”I’m not a lawyer, I’m a contractor.  I was trying to do the right thing by asking for a straight answer before making a contribution, but I can’t seem to get one,” Ducci said.

Because of the ambiguity, Ducci said, contractors might get away with giving to the party in power, “but it sure sounds pretty threatening if you are contributing to the other camp.”’

Donors to the Democratic Party’s federal account include:

Employees of companies involved in a joint venture selected by the Department of Transportation to manage a $500 million development in Stamford gave nearly $100,000 since DOT made the decision.

A former Republican-party donor gave almost $6,000 since the election of Gov. Dannel Malloy in 2010, while one of his companies received $4.3 million from the state bond commission and another got $18.2 million of contracts and subcontracts from DOT since 2011.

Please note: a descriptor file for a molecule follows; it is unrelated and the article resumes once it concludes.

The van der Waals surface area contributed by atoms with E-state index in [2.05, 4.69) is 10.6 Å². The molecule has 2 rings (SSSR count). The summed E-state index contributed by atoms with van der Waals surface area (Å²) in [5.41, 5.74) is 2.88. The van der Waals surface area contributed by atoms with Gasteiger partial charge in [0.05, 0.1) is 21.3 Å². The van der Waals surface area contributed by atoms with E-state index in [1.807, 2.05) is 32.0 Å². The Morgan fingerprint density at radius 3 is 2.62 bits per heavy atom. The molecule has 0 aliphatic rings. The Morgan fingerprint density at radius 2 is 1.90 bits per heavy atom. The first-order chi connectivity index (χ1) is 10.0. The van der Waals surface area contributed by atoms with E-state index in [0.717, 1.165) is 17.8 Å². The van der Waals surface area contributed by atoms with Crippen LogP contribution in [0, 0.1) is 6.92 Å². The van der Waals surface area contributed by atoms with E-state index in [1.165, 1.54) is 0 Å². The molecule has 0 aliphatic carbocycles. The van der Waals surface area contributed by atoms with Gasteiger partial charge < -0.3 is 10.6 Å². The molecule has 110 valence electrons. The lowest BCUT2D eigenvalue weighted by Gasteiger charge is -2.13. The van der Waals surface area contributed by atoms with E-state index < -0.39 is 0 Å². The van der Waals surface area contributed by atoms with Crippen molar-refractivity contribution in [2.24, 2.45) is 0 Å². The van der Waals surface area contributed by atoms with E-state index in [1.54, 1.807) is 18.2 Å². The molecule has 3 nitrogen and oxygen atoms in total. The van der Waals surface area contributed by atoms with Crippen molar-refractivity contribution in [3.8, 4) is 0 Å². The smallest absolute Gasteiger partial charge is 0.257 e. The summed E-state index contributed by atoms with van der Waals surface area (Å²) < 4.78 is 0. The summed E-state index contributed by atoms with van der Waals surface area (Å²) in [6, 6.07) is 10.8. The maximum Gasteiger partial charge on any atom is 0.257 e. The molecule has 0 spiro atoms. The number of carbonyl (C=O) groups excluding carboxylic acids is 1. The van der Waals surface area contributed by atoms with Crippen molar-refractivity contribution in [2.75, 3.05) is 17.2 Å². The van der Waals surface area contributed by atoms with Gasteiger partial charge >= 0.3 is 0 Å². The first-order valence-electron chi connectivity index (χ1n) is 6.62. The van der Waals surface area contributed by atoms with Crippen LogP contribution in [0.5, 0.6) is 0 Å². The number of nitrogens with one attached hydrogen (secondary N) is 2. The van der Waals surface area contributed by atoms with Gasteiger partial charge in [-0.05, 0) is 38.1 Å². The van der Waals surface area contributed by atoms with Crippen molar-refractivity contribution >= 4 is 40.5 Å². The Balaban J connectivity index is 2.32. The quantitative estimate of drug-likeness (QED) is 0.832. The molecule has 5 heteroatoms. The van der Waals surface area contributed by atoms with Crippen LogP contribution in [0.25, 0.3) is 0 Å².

Two employees of Mystic Aquarium, a beneficiary of state funding, donated $6,000 in January, as have First Five companies, developers of affordable housing and other companies receiving state assistance.

Employees of another DOT contractor, HAKS Engineers, gave $45,000 in November possibly at a fundraiser attended by Malloy and have continued to give this year.

2Norwalk housing project gets millions from taxpayers while Boston-based developer gives to Dems

Connecticut’s oldest public-housing project, Washington Village in Norwalk, has received tens of millions in taxpayer money recently, including $30 million in federal funding this week, while a top leader of the developer in charge of the $110 million project has been contributing regularly to the Connecticut Democratic Party.